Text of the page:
Filters should be changed according to need, because different plants have different air quality. Filters are inexpensive and should be changed often, generally once a month or more. Changes in filter air flow result in changes in flow meter settings. These should be monitored daily and compared with the historical baseline of the system. Burners also can plug and deteriorate. Visual inspection is sufficient to determine their health. The flame cone should be well-defined and consistent from one burner to the next. Flow meter settings should be compared with every filter replacement to match against the baseline. Deviation from the baseline should trigger the need to replace burner tips, typically 6 months to two years, depending on use.

Changes in ambient pressure in the plant must be kept to a minimum. A change in plant pressure is one of the most overlooked contributors to erratic brazing behavior. The exhaust hood over the brazer is vented to the outside. If too much air escapes (such as when a loading-dock door opens, lowering the static pressure in the plant), then the braze will go cold. If too little plant air escapes, the plant can fill up with the products of combustion.

Changes in ambient temperature also can affect the braze. If the plant temperature varies, then changes in braze settings should be noted. This can be monitored and changed automatically if desired. Each plant must empirically determine the effects of pressure and temperature changes on the process. It is possible to place a thermocouple in the exhaust hood, which displays the exhaust stack temperature. Changes in the temperature reflect changes in ambient conditions.

Fig 2 Burners are angled and focused from the side on an area very close to the braze joint to avoid heating the top sheet.

Autobraze equipment design considerations

The tube height (up/down) must be controlled to within 0.062 in. (1.5 mm) to ensure that the proper pattern of heating takes place. Heat too high or too low can result in the alloy not melting or flowing in the wrong direction (molten alloy follows the heat, sometimes defying gravity). Often, technicians attempt to overcome this problem by overheating, which exchanges one problem for another.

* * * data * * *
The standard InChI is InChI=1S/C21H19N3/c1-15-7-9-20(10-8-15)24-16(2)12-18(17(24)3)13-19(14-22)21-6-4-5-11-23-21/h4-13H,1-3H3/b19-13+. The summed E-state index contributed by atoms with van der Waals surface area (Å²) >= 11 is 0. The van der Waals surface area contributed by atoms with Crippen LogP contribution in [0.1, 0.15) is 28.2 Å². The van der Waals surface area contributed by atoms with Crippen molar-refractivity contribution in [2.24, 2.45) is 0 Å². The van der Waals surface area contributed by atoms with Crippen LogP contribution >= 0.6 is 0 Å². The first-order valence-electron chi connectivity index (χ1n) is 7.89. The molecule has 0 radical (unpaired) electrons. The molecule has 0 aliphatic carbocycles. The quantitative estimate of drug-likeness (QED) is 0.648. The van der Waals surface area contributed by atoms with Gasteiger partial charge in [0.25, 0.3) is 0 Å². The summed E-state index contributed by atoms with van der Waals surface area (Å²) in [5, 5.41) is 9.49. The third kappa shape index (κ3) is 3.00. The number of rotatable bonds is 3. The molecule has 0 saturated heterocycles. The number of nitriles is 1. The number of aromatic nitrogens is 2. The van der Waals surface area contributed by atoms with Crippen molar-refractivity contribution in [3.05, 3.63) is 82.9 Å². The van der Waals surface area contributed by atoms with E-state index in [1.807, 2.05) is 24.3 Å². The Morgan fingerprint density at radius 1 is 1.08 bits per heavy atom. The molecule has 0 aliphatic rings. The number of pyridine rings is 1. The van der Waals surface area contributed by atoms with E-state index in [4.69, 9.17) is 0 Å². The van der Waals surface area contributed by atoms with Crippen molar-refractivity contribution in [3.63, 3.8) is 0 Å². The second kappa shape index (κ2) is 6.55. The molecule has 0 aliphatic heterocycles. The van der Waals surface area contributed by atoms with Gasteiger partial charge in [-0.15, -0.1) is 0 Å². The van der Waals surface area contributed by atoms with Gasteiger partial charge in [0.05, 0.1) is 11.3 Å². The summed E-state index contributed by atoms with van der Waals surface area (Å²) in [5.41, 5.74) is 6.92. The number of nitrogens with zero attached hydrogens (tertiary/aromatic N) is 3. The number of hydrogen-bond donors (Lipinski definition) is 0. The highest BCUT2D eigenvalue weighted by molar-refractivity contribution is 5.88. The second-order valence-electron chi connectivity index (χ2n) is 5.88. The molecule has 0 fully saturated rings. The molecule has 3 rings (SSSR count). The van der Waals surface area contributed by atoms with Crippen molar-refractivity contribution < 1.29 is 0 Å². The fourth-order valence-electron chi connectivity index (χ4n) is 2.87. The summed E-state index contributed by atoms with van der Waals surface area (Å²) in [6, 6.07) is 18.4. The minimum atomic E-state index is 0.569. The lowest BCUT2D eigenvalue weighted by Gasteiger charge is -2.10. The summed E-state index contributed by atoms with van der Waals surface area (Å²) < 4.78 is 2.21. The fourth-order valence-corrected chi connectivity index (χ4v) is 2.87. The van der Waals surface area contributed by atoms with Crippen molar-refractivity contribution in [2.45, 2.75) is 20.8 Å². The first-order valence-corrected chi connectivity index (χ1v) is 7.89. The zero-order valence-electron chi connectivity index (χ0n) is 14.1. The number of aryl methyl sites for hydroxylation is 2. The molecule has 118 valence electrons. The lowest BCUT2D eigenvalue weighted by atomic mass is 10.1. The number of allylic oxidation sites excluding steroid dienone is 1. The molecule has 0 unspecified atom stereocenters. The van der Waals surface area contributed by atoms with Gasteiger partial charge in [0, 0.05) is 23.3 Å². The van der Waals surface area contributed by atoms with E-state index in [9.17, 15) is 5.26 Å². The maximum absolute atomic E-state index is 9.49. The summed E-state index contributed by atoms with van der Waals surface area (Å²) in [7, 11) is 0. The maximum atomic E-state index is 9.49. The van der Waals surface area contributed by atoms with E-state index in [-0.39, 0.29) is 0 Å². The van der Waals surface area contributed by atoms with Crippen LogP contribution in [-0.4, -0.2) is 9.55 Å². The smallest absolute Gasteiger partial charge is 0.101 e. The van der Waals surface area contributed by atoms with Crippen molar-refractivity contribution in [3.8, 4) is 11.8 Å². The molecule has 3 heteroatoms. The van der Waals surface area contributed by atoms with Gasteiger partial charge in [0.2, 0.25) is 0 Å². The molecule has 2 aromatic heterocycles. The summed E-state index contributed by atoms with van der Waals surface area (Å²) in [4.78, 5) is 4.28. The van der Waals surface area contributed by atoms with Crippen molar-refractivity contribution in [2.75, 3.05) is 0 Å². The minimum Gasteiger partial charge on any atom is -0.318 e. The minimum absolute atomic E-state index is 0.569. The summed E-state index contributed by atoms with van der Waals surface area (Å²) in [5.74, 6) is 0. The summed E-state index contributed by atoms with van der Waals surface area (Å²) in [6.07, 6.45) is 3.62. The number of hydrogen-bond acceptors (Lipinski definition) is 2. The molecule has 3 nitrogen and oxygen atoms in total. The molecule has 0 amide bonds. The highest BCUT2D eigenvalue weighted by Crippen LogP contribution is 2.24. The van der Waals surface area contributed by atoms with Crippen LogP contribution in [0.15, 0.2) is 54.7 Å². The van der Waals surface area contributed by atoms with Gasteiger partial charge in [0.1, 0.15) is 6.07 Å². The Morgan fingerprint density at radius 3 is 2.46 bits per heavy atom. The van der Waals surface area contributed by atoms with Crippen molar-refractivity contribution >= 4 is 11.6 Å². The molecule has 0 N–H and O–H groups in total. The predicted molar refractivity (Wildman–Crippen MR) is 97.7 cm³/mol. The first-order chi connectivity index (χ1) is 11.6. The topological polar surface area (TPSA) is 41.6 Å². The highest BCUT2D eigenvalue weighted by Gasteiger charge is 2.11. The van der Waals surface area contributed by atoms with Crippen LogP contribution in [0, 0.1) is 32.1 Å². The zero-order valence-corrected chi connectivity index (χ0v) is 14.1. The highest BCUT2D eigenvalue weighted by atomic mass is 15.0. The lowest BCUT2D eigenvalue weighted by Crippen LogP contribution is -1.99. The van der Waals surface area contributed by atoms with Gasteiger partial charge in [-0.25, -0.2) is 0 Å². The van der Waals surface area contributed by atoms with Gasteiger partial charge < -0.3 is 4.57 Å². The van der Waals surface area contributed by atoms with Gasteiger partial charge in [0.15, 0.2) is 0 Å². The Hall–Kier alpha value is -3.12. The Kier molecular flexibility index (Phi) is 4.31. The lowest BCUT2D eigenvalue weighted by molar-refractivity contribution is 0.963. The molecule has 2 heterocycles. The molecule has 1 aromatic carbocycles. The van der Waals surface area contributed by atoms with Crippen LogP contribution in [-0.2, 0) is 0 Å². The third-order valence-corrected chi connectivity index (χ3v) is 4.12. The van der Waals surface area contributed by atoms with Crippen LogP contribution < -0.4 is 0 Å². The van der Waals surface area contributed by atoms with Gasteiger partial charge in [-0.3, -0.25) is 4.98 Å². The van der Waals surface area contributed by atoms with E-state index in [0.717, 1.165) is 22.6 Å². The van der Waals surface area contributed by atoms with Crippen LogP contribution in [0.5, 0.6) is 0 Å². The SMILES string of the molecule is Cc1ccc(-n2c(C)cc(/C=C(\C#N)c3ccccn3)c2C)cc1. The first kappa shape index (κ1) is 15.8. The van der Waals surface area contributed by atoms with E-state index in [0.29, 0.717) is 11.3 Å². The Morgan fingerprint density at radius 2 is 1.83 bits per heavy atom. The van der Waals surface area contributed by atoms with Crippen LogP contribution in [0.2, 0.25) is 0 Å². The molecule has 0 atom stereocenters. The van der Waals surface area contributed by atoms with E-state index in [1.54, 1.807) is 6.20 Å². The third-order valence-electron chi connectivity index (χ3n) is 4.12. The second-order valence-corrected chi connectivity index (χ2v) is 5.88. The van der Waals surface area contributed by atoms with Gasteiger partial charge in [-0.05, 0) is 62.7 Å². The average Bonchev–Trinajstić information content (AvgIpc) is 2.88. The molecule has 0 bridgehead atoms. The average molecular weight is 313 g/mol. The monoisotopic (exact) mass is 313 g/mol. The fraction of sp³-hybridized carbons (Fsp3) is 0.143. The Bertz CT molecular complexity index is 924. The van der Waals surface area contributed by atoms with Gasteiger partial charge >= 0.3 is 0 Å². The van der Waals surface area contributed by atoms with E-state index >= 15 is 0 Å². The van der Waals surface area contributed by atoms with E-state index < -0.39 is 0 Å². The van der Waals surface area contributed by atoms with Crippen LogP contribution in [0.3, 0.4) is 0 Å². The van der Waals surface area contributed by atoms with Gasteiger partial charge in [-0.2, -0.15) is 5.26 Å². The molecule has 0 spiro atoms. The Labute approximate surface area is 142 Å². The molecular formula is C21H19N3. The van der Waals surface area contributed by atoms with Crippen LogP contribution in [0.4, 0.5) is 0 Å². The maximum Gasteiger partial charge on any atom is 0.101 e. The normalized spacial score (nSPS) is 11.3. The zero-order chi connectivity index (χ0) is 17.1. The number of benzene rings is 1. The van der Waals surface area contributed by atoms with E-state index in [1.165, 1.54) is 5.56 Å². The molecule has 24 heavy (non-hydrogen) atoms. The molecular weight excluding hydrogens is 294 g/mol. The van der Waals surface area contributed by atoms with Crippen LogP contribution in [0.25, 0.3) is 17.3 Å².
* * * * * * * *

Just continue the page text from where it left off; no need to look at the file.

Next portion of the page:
The core must be kept between the burners (left and right) within a 0.062 in. to ensure equal heating. The more equal the heating, the greater is the probability that no area of the core will see significant overheating.

The velocity at which the assembly passes the burners must be fast enough to liquefy the alloy and make the brazed joint before excessive oxidation occurs. Oxidation will increase the number of leaks found after brazing. Speeds can be as slow as 6 fpm (~2 m/min), but the best systems travel at 18 fpm (5.5 m/min). Faster speeds also limit the annealing of the tubes, thereby raising the burst pressure.

Most cores are made of a galvanized top sheet, and newer designs use thinner gage sheet. Care must be taken to design the core so the tubes extend far enough above the end sheet to prevent the brazing heat from burning the galvanize coating off the end sheet. Burners must be angled and focused from the side on the area very close to the braze joint to avoid heating the top sheet (Fig. 2).

Economical core designs cannot be used when the core increases beyond 4 rows wide (5 in some cases) due to the difficulty of aligning burners to the joint to be brazed. Down-fire style burners are successfully used, but core designs must contend with the depletion of zinc (from the galvanize coating) and warping of end sheets. Also, reduction in burst pressures require more expensive, thicker wall tubing.

Fig 3 Autobrazing system incorporating a single "Kanban" system

Figure 3 shows a system that incorporates a single "Kanban" system, allowing cores of various heights and row thickness to be processed one right after another. What that means is that one core measuring 3 ft (915 mm) can run right after one measuring 4 ft (1,220 mm) without the operator having to make any manual adjustments. The operator need only scan the bar code from the work ticket and the machine does the rest.

Fig 4 Overhead view of feeder bowls supplying return bends to robots

Autobrazing advancements

Advancements in the art of autobrazing AC cores include automatic burner height and row width adjustment and a multitude of conveyor methods. Brazing-specific functional improvements to the autobrazing system are not the only improvements.

Fig 5 Motoman (West Carrollton, Ohio) Model SV3 robot places return bends into the core in a station prior to brazing.

There have been many other value-added factory automation devices included to make the systems more complete including:

  • Automatic return bend placement (Fig. 4 and 5)
  • Automatic inert gas purging
  • Gas flux conservation features and application options for reduced maintenance and increased reliability
  • Electronic flow meters to track fuel flow over time
  • Gas quality monitoring devices to measure incoming Btu values in the gas
  • Stack temperature sensors that feed back data to the PLC control in the event of changes in ambient temperature and building pressure
  • Machine-vision measurement to feed back flare-size quality and consistency
  • Flare resizing
  • Laser height measurement to ensure proper tube height
  • Modem-accessed PLC control for remote machine programming and troubleshooting
  • Server uploads for data control
  • Automated leak testing